Yeah, yeah, now the Pope’s given another Mass in Havana’s Revolution Square, right under the Che monument (Che monument soon to get a Galway branch, like a bank). Benedict gave lip service to hope and change.
The meeting followed Benedict’s open-air Mass in the same public square where a younger, healthier Castro once delivered official speeches that lasted for hours and frequently railed against the United States.
Here’s a photo,
For Christ’s sake.
Benedict turned a deaf ear to the people clamoring for freedom – in the video above you can hear the chant of “libertad, libertad” (freedom, freedom).
The alleged meeting, which Bocaranda first reported was in the works on March 25, was arranged by Venezuelan diplomats who used to work at the South American nation’s mission to the Vatican, the journalist said. All participants agreed the brief meeting would be without media coverage, Bocaranda said.
Plenty of time to meet the Communists, no time for anyone else.
After creating the ALBA with Cuba ten years ago, Hugo Chávez now is hosting the inaugural for the CELAC (Comunidad de Estados Latinoamericanos y del Caribe – Community of Latin American and Caribbean States).
ALBA is mostly dependent on Venezuelan oil, and its current members – Bolivia, Nicaragua, (Honduras dropped out), Ecuador, Dominica, St Vincent and Antigua – are not exactly the largest economies in the world. Another Chávez brainchild, the Bank of the South (Banco del Sur) has tanked, so far, due to liquidity issues and lack of reserves.
But Chávez knows how to get publicity, and he also knows that his fellow heads of state in Latin America love to travel all-expenses-paid-by-their citizenry to other countries since it gives the appearance of doing something, everybody gets to badmouth the USA, the local media (which he controls) will lap up the meeting, Mexico wanted to be included in something, and, who knows, there may even be slush fund opportunities in the bargain.
Voilá, CELAC was born, created in Mexico last year.
The map shows the purported growth in GDP for 2010 in each country’s economy. Let me dampen your enthusiasm over these numbers by pointing out that anyone who believes Cuban government statistics deserves to be called a fool. I leave it to you to verify other statistics, for instance, Argentina’s, where their government is prosecuting independent economists.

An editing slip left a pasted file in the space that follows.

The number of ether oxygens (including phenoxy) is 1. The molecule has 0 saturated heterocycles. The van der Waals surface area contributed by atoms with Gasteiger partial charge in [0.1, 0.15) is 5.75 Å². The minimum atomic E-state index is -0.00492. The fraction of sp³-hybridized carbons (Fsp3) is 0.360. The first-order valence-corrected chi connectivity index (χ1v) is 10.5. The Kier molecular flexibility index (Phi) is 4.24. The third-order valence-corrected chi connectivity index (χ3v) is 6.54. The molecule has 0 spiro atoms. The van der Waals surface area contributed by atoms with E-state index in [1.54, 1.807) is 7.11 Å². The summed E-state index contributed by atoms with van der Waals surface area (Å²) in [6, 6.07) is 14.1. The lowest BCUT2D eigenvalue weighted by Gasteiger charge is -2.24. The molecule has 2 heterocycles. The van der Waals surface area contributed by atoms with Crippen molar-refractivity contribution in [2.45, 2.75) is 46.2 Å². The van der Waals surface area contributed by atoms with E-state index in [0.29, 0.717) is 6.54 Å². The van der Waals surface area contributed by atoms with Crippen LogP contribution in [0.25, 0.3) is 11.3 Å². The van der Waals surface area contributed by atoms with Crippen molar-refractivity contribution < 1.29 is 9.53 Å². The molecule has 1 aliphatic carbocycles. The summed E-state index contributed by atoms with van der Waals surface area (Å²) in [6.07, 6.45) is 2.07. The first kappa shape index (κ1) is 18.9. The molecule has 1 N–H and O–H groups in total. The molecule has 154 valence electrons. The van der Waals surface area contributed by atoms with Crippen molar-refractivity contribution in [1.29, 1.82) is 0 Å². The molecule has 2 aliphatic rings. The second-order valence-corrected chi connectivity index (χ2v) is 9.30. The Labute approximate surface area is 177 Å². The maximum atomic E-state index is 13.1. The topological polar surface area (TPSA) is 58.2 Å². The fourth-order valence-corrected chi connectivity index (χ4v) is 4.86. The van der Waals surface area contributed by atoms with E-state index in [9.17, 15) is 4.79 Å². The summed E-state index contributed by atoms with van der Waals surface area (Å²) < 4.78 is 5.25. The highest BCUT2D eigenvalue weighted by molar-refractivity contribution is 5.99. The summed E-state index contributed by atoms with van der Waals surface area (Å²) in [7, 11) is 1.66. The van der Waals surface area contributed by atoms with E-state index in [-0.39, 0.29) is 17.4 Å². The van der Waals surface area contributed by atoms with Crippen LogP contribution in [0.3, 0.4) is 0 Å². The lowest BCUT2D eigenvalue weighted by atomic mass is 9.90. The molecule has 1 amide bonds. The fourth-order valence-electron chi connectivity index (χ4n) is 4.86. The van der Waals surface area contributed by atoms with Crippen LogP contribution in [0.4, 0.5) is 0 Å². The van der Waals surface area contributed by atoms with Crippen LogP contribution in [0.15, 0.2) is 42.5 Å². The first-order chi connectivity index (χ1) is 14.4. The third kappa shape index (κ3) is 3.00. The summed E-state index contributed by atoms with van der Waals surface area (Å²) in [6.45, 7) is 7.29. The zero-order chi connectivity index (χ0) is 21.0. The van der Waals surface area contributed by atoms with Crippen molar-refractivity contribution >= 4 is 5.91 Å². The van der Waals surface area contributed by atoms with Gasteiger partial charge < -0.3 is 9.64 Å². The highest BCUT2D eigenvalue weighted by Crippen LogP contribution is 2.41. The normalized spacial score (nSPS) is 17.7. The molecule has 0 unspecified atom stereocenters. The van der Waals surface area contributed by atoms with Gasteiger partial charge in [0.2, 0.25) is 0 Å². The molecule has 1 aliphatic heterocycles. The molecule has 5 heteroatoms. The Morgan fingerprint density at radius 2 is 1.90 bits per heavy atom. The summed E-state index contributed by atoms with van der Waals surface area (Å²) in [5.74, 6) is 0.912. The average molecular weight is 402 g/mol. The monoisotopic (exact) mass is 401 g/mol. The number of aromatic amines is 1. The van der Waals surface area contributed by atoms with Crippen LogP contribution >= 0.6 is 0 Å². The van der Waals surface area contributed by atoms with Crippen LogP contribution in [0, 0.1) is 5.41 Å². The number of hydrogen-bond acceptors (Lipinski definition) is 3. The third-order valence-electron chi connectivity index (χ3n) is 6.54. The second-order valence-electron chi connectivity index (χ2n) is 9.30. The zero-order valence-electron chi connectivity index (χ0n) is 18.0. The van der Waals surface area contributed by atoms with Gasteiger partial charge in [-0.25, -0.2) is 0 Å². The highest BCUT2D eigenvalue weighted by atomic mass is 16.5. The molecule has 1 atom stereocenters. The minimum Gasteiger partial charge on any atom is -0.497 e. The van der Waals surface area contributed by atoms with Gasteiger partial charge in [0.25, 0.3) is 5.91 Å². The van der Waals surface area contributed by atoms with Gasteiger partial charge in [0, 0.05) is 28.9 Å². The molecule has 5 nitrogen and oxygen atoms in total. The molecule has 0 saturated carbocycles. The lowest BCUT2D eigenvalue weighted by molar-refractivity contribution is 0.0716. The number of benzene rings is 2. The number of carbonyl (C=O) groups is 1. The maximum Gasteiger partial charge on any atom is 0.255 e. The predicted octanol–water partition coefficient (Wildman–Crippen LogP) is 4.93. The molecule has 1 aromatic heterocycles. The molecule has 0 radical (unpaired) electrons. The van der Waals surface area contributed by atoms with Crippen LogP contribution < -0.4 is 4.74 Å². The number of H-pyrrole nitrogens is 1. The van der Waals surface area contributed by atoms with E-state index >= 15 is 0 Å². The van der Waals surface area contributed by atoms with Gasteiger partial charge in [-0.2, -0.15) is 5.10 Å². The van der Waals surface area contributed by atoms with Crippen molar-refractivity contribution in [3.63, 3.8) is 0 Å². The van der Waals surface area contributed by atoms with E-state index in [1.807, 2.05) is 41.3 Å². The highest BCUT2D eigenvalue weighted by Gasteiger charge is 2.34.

Raúl Castro turned up for the opening, crowing “for the first time, we’ll have an organization for our America“, conveniently forgetting that his brother said more or less the same thing about ALBA a decade ago. Venezuela rolled out the red carpet and lined up the military in full tin soldier garb, but Hugo couldn’t make it to the airport to greet him,
Because it lacks any formal charter or mandate, however, Celac will be more effective as a forum for left-wing figures like Mr. Chávez to “pontificate” and fan anti-U.S. sentiment, said Christopher Sabatini, senior director of policy at the Americas Society and Council of the Americas in New York.
It’s a good photo-op, but
“It’s a good show for Chávez. It boosts his standing and shows Venezuelans that he is a regional leader and that other heads of state will come to Venezuela,” Mr. Shifter said.
But beyond photo opportunities, Mr. Shifter says he doubts Celac will be able to distinguish itself from the slate of existing regional organizations such as Mercosur, the Union of South American Nations, the Andean Community of Nations, and the Bolivarian Alliance for the Americas.
“There are very significant problems among the subregional organizations,” Mr. Shifter said. “It’s hard to imagine that an organization that includes all of Latin America and the Caribbean will have fewer obstacles.”
On paper CELAC will try to co-ordinate among trade blocks, such as Mercosur and the Andean Community (but UNASUR is also supposed to do that). It will also try to stimulate regional trade and speak with one voice in international forums. If only. The lesson of ALBA is that regional clubs based on political ideology rather than national interest do not get very far.
The USA is the major trading partner for most of these countries.
It’ll be interesting to see what the heads of state end up signing, if anything, at the end of this summit.
Venezuelan President Hugo Chavez said he’ll return to Cuba today to receive chemotherapy, ending rumors he was considering Brazil as an alternative venue for cancer treatment.
“I’m going to begin the second stage of this slow and complex process of recuperation,” Chavez, 56, said yesterday on state television. “The second stage will start with chemotherapy that has already been planned in scientific detail.”
He should be on his way right now,
Congress voted unanimously today to approve Chavez’s plan to depart for Cuba at 3:30 pm New York time.
That’s the Venezuelan Congress, who had to approve Chavez’s remaining in power while being abroad for extended periods of time.